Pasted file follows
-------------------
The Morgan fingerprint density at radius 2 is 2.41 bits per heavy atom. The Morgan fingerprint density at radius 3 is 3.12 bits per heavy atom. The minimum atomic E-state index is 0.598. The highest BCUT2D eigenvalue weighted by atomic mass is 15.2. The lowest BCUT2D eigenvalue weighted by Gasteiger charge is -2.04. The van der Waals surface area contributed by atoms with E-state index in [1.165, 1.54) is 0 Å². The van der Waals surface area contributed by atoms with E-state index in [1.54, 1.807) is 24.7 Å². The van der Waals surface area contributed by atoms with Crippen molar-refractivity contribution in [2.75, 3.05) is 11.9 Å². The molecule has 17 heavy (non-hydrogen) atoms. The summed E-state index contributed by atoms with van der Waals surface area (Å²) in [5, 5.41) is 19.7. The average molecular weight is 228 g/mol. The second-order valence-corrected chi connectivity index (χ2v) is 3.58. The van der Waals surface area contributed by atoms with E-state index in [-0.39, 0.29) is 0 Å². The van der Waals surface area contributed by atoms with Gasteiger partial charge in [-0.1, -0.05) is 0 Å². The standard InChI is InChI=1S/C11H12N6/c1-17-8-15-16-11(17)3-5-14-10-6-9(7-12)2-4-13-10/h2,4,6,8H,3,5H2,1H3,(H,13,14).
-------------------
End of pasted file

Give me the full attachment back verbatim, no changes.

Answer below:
The Morgan fingerprint density at radius 2 is 2.41 bits per heavy atom. The Morgan fingerprint density at radius 3 is 3.12 bits per heavy atom. The minimum atomic E-state index is 0.598. The highest BCUT2D eigenvalue weighted by atomic mass is 15.2. The lowest BCUT2D eigenvalue weighted by Gasteiger charge is -2.04. The van der Waals surface area contributed by atoms with E-state index in [1.165, 1.54) is 0 Å². The van der Waals surface area contributed by atoms with E-state index in [1.54, 1.807) is 24.7 Å². The van der Waals surface area contributed by atoms with Crippen molar-refractivity contribution in [2.75, 3.05) is 11.9 Å². The molecule has 17 heavy (non-hydrogen) atoms. The summed E-state index contributed by atoms with van der Waals surface area (Å²) in [5, 5.41) is 19.7. The average molecular weight is 228 g/mol. The second-order valence-corrected chi connectivity index (χ2v) is 3.58. The van der Waals surface area contributed by atoms with E-state index in [-0.39, 0.29) is 0 Å². The van der Waals surface area contributed by atoms with Gasteiger partial charge in [-0.1, -0.05) is 0 Å². The standard InChI is InChI=1S/C11H12N6/c1-17-8-15-16-11(17)3-5-14-10-6-9(7-12)2-4-13-10/h2,4,6,8H,3,5H2,1H3,(H,13,14).